Hull, Moses (1835–1907)(religion, spiritualism, and occult)
Moses Hull was born January 16, 1835, near Norton, Ohio. He was a second-born twin, his brother Aaron being born ten minutes before he was. According to his mother, Aaron lived only “two years, two months, two weeks, and two days.” Moses was the seventh child of a seventh son. His father was James Hull; his mother Mary Brundage. The Hulls had sixteen children.
Hull was very sickly as a child, suffering a wide variety of diseases including two attacks of typhoid-pneumonia. When he was four years old the family moved to the Native American Reservation in the wilds of Wabash County. There were no schools there so Hull was educated, as he later put it, “at the hoe handle.” His entire formal education consisted of less than eighteen months schooling. Before leaving school at fourteen, he “got religion,” as he put it, and joined a “mongrel” church made up mainly of Methodists.
Hull had a thirst for knowledge. He became an Adventist and attended regular prayer meetings. From the circuit preacher, Rev. John Todd, he received a paper allowing him to “improve his talent” as en exhorter. He said in The Greatest Debate (1904), “I became an Adventist during a bitter fight between everybody else and the Adventists. I immediately felt the ‘call’ to go and preach, which I did. I was ordained before I was eighteen years old.” He worked six days per week and preached on Sundays and occasional weekday evenings, becoming known as “the boy preacher.”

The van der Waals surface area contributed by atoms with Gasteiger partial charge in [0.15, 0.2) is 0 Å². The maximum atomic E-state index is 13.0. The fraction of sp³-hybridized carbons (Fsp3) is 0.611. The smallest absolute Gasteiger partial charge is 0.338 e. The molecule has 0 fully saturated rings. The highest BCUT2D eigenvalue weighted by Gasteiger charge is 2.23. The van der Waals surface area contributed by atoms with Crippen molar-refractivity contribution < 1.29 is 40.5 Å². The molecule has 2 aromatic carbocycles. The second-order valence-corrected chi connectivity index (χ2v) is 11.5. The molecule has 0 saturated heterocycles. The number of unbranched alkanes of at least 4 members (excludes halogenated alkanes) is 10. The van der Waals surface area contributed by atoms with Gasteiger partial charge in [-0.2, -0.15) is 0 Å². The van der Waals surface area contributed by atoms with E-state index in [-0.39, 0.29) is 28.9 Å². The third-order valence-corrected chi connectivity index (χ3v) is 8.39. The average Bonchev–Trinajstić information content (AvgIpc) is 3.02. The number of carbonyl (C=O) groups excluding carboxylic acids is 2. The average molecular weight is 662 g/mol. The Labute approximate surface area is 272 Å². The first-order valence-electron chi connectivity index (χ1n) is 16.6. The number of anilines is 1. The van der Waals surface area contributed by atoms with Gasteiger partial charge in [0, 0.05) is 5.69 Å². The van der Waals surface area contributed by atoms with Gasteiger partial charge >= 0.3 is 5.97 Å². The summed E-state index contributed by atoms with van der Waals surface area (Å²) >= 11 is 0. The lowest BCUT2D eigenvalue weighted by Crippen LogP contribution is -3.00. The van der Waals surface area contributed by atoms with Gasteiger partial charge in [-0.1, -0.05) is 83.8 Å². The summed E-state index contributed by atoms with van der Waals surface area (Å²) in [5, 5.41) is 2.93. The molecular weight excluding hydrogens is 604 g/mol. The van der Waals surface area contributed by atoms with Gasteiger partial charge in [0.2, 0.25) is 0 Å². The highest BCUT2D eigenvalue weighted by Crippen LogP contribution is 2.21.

Feeling the need for education, Hull studied English, Latin, and even Greek Grammars. This planted the seed for what was to come in Hull’s future. He said, “Measuring myself by my lost opportunities, or, rather by the opportunities I never had, has made me a crank on the subject of education. I hope to leave behind me, as a monument, a school where honest young men and women, whether they have money or not, can go and get such an education as I shall never have until I shall have graduated from some of the colleges on the other side of life.”
He continued studying everywhere he could, asking help from anyone who would give it. He never in his life took a vacation; never took off a single day. He developed a flair for discussion and the Adventists pushed him to participate in any and all that came along. He became their champion speaker. Unfortunately, Hull became so adept at picking to pieces the arguments of others that he picked to pieces the arguments of the Adventists as well. He said, “I began to see the weakness of their arguments, and gradually to overthrow even my own arguments, which had at one time seemed to me invulnerable.” Finally, in a discussion with a Methodist preacher, Rev. Joseph Jones, in June, 1862, he began to hear voices clairaudiently which questioned the points he was trying to make. The voices stated points that Hull could neither answer nor forget. Later, when alone, he responded to the voices with, “Get behind me, Satan; I will not tolerate you.” Back came the reply, “You pray for light, and when it comes, you call it Satan and ask it to go to the rear … You are a coward; when a thought comes to you for your good, you order it to the rear.” His preaching brethren assured Hull that he was indeed pursued by the devil. He asked them some of the questions that the voices had put to him, and they were unable to answer them. They preached to him and prayed for him.